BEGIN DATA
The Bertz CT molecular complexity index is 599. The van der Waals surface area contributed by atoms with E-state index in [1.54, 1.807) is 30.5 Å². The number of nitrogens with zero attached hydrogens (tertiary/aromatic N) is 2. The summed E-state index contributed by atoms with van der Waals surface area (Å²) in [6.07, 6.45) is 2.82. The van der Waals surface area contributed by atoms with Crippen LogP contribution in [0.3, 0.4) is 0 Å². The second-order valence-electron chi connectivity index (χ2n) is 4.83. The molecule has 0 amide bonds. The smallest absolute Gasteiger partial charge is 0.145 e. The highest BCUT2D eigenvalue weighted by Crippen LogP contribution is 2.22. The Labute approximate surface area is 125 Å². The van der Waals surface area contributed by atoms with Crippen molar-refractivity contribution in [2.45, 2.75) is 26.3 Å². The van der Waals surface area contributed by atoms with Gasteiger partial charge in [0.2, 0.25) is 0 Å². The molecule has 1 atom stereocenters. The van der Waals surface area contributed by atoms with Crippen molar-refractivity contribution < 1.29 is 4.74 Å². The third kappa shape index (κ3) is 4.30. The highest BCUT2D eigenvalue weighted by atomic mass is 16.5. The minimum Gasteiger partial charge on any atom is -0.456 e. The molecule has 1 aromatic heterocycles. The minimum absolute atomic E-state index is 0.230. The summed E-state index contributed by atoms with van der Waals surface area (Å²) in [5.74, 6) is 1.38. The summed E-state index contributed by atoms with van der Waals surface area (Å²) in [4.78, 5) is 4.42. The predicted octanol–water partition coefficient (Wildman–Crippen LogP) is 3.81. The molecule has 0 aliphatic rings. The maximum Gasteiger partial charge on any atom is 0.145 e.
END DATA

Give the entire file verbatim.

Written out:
The Bertz CT molecular complexity index is 599. The van der Waals surface area contributed by atoms with E-state index in [1.54, 1.807) is 30.5 Å². The number of nitrogens with zero attached hydrogens (tertiary/aromatic N) is 2. The summed E-state index contributed by atoms with van der Waals surface area (Å²) in [6.07, 6.45) is 2.82. The van der Waals surface area contributed by atoms with Crippen LogP contribution in [0.3, 0.4) is 0 Å². The second-order valence-electron chi connectivity index (χ2n) is 4.83. The molecule has 0 amide bonds. The smallest absolute Gasteiger partial charge is 0.145 e. The highest BCUT2D eigenvalue weighted by Crippen LogP contribution is 2.22. The Labute approximate surface area is 125 Å². The van der Waals surface area contributed by atoms with Crippen molar-refractivity contribution in [2.45, 2.75) is 26.3 Å². The van der Waals surface area contributed by atoms with Gasteiger partial charge in [0.2, 0.25) is 0 Å². The molecule has 1 atom stereocenters. The van der Waals surface area contributed by atoms with Crippen molar-refractivity contribution < 1.29 is 4.74 Å². The third kappa shape index (κ3) is 4.30. The highest BCUT2D eigenvalue weighted by atomic mass is 16.5. The minimum Gasteiger partial charge on any atom is -0.456 e. The molecule has 1 aromatic heterocycles. The minimum absolute atomic E-state index is 0.230. The summed E-state index contributed by atoms with van der Waals surface area (Å²) in [5.74, 6) is 1.38. The summed E-state index contributed by atoms with van der Waals surface area (Å²) in [4.78, 5) is 4.42. The predicted octanol–water partition coefficient (Wildman–Crippen LogP) is 3.81. The molecule has 0 aliphatic rings. The maximum Gasteiger partial charge on any atom is 0.145 e.